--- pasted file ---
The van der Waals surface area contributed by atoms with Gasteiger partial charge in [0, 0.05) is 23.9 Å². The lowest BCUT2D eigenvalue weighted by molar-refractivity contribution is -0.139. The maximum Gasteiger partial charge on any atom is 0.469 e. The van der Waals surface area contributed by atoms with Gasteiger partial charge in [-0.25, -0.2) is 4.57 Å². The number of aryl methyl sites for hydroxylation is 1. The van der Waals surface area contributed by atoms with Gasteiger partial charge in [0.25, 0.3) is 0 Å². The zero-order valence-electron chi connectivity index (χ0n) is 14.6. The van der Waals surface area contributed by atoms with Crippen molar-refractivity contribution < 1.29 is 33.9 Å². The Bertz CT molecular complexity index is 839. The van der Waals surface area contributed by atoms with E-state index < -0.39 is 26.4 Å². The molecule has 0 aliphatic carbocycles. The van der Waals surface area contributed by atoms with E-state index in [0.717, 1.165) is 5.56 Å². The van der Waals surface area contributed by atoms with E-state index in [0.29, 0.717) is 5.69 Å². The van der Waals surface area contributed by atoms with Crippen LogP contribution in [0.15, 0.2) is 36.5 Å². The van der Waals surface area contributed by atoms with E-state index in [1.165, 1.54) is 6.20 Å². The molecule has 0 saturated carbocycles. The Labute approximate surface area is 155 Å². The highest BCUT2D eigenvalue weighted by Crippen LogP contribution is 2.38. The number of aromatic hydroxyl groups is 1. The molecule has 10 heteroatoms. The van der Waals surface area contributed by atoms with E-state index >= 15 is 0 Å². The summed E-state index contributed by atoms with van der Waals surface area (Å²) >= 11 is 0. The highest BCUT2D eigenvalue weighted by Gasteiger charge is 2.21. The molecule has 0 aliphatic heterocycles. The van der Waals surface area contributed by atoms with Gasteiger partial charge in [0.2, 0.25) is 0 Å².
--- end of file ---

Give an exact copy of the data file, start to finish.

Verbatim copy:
The van der Waals surface area contributed by atoms with Gasteiger partial charge in [0, 0.05) is 23.9 Å². The lowest BCUT2D eigenvalue weighted by molar-refractivity contribution is -0.139. The maximum Gasteiger partial charge on any atom is 0.469 e. The van der Waals surface area contributed by atoms with Gasteiger partial charge in [-0.25, -0.2) is 4.57 Å². The number of aryl methyl sites for hydroxylation is 1. The van der Waals surface area contributed by atoms with Gasteiger partial charge in [0.25, 0.3) is 0 Å². The zero-order valence-electron chi connectivity index (χ0n) is 14.6. The van der Waals surface area contributed by atoms with Crippen molar-refractivity contribution < 1.29 is 33.9 Å². The Bertz CT molecular complexity index is 839. The van der Waals surface area contributed by atoms with E-state index < -0.39 is 26.4 Å². The molecule has 0 aliphatic carbocycles. The van der Waals surface area contributed by atoms with E-state index in [0.717, 1.165) is 5.56 Å². The van der Waals surface area contributed by atoms with E-state index in [0.29, 0.717) is 5.69 Å². The van der Waals surface area contributed by atoms with Crippen LogP contribution in [0.15, 0.2) is 36.5 Å². The van der Waals surface area contributed by atoms with E-state index in [1.165, 1.54) is 6.20 Å². The molecule has 0 saturated carbocycles. The Labute approximate surface area is 155 Å². The highest BCUT2D eigenvalue weighted by Crippen LogP contribution is 2.38. The number of aromatic hydroxyl groups is 1. The molecule has 10 heteroatoms. The van der Waals surface area contributed by atoms with E-state index >= 15 is 0 Å². The summed E-state index contributed by atoms with van der Waals surface area (Å²) >= 11 is 0. The highest BCUT2D eigenvalue weighted by Gasteiger charge is 2.21. The molecule has 0 aliphatic heterocycles. The van der Waals surface area contributed by atoms with Gasteiger partial charge in [0.2, 0.25) is 0 Å².